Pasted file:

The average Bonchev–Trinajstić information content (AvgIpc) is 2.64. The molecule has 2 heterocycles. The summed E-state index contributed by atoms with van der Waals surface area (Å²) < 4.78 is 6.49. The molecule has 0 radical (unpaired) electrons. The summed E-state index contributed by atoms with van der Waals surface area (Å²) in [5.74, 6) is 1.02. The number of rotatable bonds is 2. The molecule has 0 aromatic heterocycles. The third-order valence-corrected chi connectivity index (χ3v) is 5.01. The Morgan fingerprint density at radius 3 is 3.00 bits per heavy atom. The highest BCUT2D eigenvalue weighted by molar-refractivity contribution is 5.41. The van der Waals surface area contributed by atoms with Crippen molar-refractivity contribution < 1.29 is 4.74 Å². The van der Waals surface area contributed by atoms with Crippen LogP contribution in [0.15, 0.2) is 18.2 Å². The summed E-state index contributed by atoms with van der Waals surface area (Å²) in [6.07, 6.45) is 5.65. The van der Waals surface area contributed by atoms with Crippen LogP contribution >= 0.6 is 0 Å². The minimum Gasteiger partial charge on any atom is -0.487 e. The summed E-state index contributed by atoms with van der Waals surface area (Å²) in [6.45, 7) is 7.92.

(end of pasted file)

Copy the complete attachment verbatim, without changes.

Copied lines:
The average Bonchev–Trinajstić information content (AvgIpc) is 2.64. The molecule has 2 heterocycles. The summed E-state index contributed by atoms with van der Waals surface area (Å²) < 4.78 is 6.49. The molecule has 0 radical (unpaired) electrons. The summed E-state index contributed by atoms with van der Waals surface area (Å²) in [5.74, 6) is 1.02. The number of rotatable bonds is 2. The molecule has 0 aromatic heterocycles. The third-order valence-corrected chi connectivity index (χ3v) is 5.01. The Morgan fingerprint density at radius 3 is 3.00 bits per heavy atom. The highest BCUT2D eigenvalue weighted by molar-refractivity contribution is 5.41. The van der Waals surface area contributed by atoms with Crippen molar-refractivity contribution < 1.29 is 4.74 Å². The van der Waals surface area contributed by atoms with Crippen LogP contribution in [0.15, 0.2) is 18.2 Å². The summed E-state index contributed by atoms with van der Waals surface area (Å²) in [6.07, 6.45) is 5.65. The van der Waals surface area contributed by atoms with Crippen LogP contribution >= 0.6 is 0 Å². The minimum Gasteiger partial charge on any atom is -0.487 e. The summed E-state index contributed by atoms with van der Waals surface area (Å²) in [6.45, 7) is 7.92.